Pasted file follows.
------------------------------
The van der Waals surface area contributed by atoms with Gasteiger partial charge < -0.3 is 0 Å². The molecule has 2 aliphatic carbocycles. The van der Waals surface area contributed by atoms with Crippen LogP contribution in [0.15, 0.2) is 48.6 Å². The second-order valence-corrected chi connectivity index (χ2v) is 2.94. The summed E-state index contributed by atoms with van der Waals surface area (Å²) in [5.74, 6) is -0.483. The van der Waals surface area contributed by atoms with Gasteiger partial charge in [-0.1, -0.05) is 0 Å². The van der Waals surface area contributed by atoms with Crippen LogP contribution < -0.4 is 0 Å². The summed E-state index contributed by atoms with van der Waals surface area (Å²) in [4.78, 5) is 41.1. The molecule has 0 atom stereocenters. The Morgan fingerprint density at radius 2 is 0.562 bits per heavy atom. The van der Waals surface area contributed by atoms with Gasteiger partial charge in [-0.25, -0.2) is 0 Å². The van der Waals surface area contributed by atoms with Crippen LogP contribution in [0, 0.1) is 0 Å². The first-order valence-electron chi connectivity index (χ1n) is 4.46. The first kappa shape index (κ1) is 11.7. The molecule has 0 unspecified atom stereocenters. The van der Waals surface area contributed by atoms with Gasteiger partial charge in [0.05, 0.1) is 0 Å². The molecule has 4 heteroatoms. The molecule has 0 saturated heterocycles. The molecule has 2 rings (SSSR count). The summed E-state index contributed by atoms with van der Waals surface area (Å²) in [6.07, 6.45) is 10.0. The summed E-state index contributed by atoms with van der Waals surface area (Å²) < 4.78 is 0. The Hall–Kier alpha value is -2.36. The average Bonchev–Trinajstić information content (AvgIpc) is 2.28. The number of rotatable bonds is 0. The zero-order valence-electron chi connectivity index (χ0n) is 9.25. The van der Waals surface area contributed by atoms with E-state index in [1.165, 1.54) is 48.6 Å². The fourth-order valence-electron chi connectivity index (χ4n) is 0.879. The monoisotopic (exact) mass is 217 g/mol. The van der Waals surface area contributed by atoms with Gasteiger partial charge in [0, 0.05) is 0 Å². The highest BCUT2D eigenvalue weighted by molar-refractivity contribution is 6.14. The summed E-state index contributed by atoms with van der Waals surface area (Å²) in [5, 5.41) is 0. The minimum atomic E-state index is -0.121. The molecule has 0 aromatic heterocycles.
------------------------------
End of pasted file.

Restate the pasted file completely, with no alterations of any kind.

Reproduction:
The van der Waals surface area contributed by atoms with Gasteiger partial charge < -0.3 is 0 Å². The molecule has 2 aliphatic carbocycles. The van der Waals surface area contributed by atoms with Crippen LogP contribution in [0.15, 0.2) is 48.6 Å². The second-order valence-corrected chi connectivity index (χ2v) is 2.94. The summed E-state index contributed by atoms with van der Waals surface area (Å²) in [5.74, 6) is -0.483. The van der Waals surface area contributed by atoms with Gasteiger partial charge in [-0.1, -0.05) is 0 Å². The van der Waals surface area contributed by atoms with Crippen LogP contribution < -0.4 is 0 Å². The summed E-state index contributed by atoms with van der Waals surface area (Å²) in [4.78, 5) is 41.1. The molecule has 0 atom stereocenters. The Morgan fingerprint density at radius 2 is 0.562 bits per heavy atom. The van der Waals surface area contributed by atoms with Gasteiger partial charge in [-0.25, -0.2) is 0 Å². The van der Waals surface area contributed by atoms with Crippen LogP contribution in [0, 0.1) is 0 Å². The first-order valence-electron chi connectivity index (χ1n) is 4.46. The first kappa shape index (κ1) is 11.7. The molecule has 0 unspecified atom stereocenters. The van der Waals surface area contributed by atoms with Gasteiger partial charge in [0.05, 0.1) is 0 Å². The molecule has 4 heteroatoms. The molecule has 0 saturated heterocycles. The molecule has 2 rings (SSSR count). The summed E-state index contributed by atoms with van der Waals surface area (Å²) in [6.07, 6.45) is 10.0. The summed E-state index contributed by atoms with van der Waals surface area (Å²) < 4.78 is 0. The Hall–Kier alpha value is -2.36. The average Bonchev–Trinajstić information content (AvgIpc) is 2.28. The number of rotatable bonds is 0. The zero-order valence-electron chi connectivity index (χ0n) is 9.25. The van der Waals surface area contributed by atoms with E-state index in [1.165, 1.54) is 48.6 Å². The fourth-order valence-electron chi connectivity index (χ4n) is 0.879. The monoisotopic (exact) mass is 217 g/mol. The van der Waals surface area contributed by atoms with Gasteiger partial charge in [0, 0.05) is 0 Å². The highest BCUT2D eigenvalue weighted by molar-refractivity contribution is 6.14. The summed E-state index contributed by atoms with van der Waals surface area (Å²) in [5, 5.41) is 0. The minimum atomic E-state index is -0.121. The molecule has 0 aromatic heterocycles.